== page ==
I think that the nature of game AI is very dependent on the genre. In games such as racing, sports or strategy, the player and the AI are usually on a level playing field. Its you versus the computer, and it can't cheat. In some types of games, it is a difficult task to get AI to play as well as the average human player, for example, racing a tricky rally stage. Improvements in AI will enable more complex player vs computer type games. In many games though, it is straightforward to get AI to play to a fairly high standard. So the most important feature of AI generally is that it performs realistically. This requires advances in both animation and AI. It is a challenge that will increase as game environments get ever more complex.

In games such as RPGs and Action games, the emphasis is more on providing an enjoyable experience of the appropriate difficulty. In reality, one person is never going to take out a heavily defended base. So again, the emphasis is on realistic behaviour.

The ultimate in realistic human behaviour is AI that you can have a conversation with. I think that will require several advances yet in AI, not least in understanding human sentences. There is the further problem of giving each character in the game the necessary depth to hold the conversation.

G5: Which game genres do you see "mainstream AI" (neural networks, genetic algorithms etc) seeping into the most, now? In the future?

Neural networks and genetic algorithms are powerful techniques that can be applied in general to any suitable problem, not just AI. Therefore, any game genre could make use of them. It would be ridiculous not to consider them for a difficult problem. However, experimentation is generally required. They help you find a solution, rather than give it to you on a plate.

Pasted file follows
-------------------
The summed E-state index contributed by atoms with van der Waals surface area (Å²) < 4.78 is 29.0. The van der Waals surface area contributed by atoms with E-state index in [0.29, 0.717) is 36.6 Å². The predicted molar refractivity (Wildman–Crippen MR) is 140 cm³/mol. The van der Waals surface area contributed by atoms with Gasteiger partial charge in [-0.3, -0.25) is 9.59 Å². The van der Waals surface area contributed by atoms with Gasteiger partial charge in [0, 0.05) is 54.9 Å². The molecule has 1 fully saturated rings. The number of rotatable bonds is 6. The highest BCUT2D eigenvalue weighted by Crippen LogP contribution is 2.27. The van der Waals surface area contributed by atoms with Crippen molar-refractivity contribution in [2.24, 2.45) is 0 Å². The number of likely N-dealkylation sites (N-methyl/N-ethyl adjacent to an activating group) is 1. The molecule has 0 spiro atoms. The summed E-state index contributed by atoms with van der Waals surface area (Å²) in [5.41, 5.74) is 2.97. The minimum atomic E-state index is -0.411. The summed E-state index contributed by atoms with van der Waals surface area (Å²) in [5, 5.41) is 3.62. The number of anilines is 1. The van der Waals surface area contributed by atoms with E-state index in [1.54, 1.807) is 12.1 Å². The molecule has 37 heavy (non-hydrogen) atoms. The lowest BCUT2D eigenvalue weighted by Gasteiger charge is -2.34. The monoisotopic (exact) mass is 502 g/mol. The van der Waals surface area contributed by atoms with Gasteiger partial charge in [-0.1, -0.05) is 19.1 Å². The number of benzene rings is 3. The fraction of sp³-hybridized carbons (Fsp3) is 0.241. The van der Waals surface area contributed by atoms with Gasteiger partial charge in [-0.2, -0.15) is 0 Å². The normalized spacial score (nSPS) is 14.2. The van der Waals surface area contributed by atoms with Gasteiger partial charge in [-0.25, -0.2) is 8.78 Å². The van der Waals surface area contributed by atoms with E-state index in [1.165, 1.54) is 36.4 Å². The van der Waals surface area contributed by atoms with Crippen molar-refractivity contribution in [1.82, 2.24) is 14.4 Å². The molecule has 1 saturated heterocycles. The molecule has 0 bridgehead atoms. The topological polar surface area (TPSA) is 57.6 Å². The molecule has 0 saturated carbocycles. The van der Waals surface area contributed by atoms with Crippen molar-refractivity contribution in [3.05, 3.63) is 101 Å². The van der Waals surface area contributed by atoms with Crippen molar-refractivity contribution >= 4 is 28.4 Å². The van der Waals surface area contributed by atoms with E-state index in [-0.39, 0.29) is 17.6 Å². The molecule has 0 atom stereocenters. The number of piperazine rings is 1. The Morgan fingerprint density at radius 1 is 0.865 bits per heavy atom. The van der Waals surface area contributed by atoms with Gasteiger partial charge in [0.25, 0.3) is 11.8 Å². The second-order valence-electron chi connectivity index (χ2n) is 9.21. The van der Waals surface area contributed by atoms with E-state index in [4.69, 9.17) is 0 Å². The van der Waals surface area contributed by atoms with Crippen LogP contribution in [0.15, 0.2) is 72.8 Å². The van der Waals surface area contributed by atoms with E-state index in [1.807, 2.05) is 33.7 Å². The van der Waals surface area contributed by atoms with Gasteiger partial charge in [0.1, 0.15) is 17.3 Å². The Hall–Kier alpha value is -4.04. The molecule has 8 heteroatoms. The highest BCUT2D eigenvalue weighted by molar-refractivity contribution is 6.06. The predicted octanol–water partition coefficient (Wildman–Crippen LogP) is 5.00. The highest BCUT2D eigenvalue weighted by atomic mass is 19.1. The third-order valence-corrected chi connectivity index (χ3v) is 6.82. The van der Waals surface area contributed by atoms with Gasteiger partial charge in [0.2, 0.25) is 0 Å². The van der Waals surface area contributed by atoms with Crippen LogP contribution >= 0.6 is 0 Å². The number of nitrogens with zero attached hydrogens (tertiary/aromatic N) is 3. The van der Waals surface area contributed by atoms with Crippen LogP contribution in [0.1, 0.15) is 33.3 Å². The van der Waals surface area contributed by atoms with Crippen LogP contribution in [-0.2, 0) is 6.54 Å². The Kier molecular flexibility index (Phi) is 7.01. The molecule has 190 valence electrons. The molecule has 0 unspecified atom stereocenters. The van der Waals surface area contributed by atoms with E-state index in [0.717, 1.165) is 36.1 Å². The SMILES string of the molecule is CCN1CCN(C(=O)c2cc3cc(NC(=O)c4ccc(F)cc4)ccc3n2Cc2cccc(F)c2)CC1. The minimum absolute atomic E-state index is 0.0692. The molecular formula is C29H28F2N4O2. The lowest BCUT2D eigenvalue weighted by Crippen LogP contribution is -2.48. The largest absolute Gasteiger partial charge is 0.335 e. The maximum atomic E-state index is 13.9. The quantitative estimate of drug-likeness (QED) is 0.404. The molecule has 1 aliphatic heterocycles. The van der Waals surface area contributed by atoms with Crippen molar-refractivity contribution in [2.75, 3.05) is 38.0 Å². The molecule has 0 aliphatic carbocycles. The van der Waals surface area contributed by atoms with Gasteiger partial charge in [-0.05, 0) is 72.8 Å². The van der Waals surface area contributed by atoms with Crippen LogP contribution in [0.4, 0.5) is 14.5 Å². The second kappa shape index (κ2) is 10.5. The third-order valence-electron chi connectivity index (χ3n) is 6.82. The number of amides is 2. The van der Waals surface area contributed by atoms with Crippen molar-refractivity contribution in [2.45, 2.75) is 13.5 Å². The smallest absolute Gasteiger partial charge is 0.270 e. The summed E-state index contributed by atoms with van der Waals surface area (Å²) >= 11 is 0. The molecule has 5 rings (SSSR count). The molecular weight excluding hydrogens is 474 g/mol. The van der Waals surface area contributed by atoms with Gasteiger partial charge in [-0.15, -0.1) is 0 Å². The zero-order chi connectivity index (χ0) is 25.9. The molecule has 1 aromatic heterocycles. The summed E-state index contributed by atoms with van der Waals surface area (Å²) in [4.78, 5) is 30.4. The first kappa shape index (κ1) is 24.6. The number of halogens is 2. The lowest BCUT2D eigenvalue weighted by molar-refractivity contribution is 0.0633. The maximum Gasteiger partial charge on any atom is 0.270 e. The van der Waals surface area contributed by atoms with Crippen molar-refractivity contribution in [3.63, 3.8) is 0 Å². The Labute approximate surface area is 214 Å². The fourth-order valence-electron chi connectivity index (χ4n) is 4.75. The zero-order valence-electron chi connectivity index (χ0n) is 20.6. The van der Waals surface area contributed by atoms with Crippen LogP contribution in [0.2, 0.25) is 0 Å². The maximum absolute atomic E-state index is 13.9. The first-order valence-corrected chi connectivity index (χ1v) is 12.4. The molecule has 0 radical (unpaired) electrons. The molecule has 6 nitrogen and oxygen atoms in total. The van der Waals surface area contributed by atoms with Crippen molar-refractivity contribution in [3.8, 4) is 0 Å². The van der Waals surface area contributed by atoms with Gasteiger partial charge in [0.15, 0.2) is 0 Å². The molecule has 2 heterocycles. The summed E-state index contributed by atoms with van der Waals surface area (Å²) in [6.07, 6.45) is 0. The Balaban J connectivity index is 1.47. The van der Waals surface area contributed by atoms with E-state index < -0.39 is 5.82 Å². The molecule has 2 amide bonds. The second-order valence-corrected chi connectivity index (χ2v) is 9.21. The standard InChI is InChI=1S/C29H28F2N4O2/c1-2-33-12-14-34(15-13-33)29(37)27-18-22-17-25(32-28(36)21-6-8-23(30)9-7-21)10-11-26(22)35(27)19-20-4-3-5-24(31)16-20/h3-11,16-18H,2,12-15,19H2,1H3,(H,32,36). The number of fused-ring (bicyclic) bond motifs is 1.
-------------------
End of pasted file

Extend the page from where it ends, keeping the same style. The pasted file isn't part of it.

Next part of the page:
With my experience of using neural nets, I'd say that they are particularly good at skills. When a human performs a skill, it is an automatic movement that doesn't require high-level reasoning. The brain has learned a function that automatically produces the right behaviour in response to the situation. Sports games may be the most obvious candidate for this in the near future.

One area I'm not convinced about is AI that learns during the game, particularly for improving performance. Any published game is put through a lot of testing. The vast majority of players will not be as good as the best testers, so it would be something for the hardcore only. There is also the developer's fear that any adaptable AI may go wrong. Finally, most AI has to be dumbed down, because the odds are stacked so heavily in its favour. If you want the AI to gradually improve in response to the players improvement, then just replace it with an already prepared better AI opponent, or have some scaled degradation of performance.

G5: How did you get into the game industry, and more specifically into the AI department of it?

I didn't have a long term aim of getting into the games industry, just the computing industry and research. So I did a Computer Science degree and eventually a PhD in neural networks. After Windows programming for a small software firm, I felt that games would be a more exciting product to work on. I hadn't intended to work in AI research specifically, but with my AI background I was asked to look at the AI requirements for Rally2. Fortunately, Codemasters gave me plenty of time to do the research.

You don't need to have done a PhD to work on AI in games, but if you do intend to use some of the specialised techniques, its a good idea to read as much as you can on the subject, and experiment a lot. I've found that most books really only give you the basics.

G5: Any funny stories about the development of the CMR2.0 AI?

You mean when the AI didn't work properly? There was one time when all the cars just drove forward and back across the road, as if doing a waltz.

Submitted: 24/04/2001